3D Printing In Motorcycle Development?
KTM R&D are moving even faster in their development of new motorcycles and components, thanks to 3D printing. Can the technology really work for the rigorous tests and standards of road bikes in the second decade of the 21st Century? Well, the answer would seem to be ‘yes’. KTM recently unveiled their 2019 SX range of bikes at a comprehensive and detailed launch in Rome, Italy. One of the key innovations with the KTM 250SX two-stroke, in particular, involved the use of a printer to advance ideas and tests with the exhaust pipe.
Head of Engine Offroad & Motocross R&D, Michael Viertlmayr, explained how KTM arrived at the 2019 version that was created to improve the total packaging of the head pipe and to increase the necessary ground clearance of the vehicle. As well as 3D printing, KTM also called on their growing experience with MotoGP to install oval cross-sections to achieve their performance goals. Of course, having the theory is one thing; holding the proof in their hands and testing it on the bike was another.
Michael Viertlmayr: “We have an innovation design cycle,” Viertlmayr says. “Everything starts with a basic concept or an idea and in this case, it was to make the head pipe smaller in size or slimmer. So, we knew about the oval cross-sections and being able to wrap the pipe closer around the frame. With a 3D design, we go into a simulation-and-calculation phase, and we are one of the very few companies in the world that is able to calculate the very complex thermodynamics of a two-stroke engine, which is much more difficult than a four-stroke. If we are happy with the result of the calculation phase, then we go into the first prototype,” he continues. “If we are not satisfied with the results, we go into another loop with the design department. If the calculation results are promising, we print the segments, weld them together and we have a full working ‘Ready To Race’ prototype head pipe.”
“We can go on the testbed and track with our test riders and collect feedback and numbers. If we are happy with the design, then we go to the second prototype stage. If not, we go back to the calculation phase. In the second stage, we are nearing the production phase; we have the same weld and shell layout – the shells are already made of stamped material for what you’ll see on the production bike. The pipes are still welded by hand and not by a robot as on the later production pipes. We do reference with the first prototype and durability testing for the welding and weld design. If the results are good, then we can release the production tools and after a six-month lead-time we have the first production pipes in our hands.”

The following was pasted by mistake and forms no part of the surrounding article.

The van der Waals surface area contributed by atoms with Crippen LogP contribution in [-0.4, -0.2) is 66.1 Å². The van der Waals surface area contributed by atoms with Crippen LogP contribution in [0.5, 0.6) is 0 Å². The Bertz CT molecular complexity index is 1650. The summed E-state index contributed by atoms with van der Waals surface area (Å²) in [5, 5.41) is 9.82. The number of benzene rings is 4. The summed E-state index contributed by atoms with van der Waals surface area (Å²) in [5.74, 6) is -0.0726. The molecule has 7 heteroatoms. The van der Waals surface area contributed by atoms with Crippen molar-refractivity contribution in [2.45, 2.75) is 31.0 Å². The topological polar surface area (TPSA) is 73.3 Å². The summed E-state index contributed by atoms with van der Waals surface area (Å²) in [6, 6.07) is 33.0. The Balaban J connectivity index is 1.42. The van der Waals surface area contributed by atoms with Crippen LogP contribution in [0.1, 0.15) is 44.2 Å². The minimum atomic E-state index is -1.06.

“The production pipes are referenced again and have to work in exactly the same way as the first prototype and we have to do excessive durability testing to ensure the quality. All in all, it takes about 18 months from the basic concept to the finished product, which is twice as quick and 10 times more accurate than it was in the past, and this has been a big improvement for us. The simulation and calculation tools – in combination with rapid prototyping – saves us a lot of time and effort.”
3D printing has slowly been gaining credence and popularity since the early 1980s with the evolution of raw materials and the actual printing machinery, as well as the capabilities of computer-aided design (CAD) to ensure the finest detail is accurately reproduced. The methodology has increased in quality and efficiency to the point where vehicles, firearms and even surgical procedures have been able to embrace and use the technique.
It still seems unreal that 3D printing can be done with metals and materials at a high enough resistance to be used on a motorcycle, especially an SX model! The resource is only gaining more prominence and importance though for KTM. R&D have four 3D printers; three for plastic components and one for metal.
“The volume of parts for R&D is growing constantly year by year,” insists Viertlmayr. “It started with just a few and using quite low-quality plastic, but the materials involved have improved drastically. Not only can we print high-quality plastic now but also aluminum parts like a cylinder head for instance, which is pretty cool. We can print in different steel grades and are able to prototype ‘heavily loaded’ parts like rocker arms as well. The advantages are obvious.
“It is just a massive time-saving for us in development,” he continues. “It takes less than a week to print out the segments for an exhaust prototype and that alone is a gain of two-three months. It really makes life easier for us. The printed parts are fully operational. They are not only design parts; you can go on the test bench and on the track with them and that is amazing. It’s a huge step forward,” Viertlmayr concludes.
The countdown begins to the day a full KTM is one day squirted out of a computer and a new chapter of manufacturing dominates the halls in Mattighofen.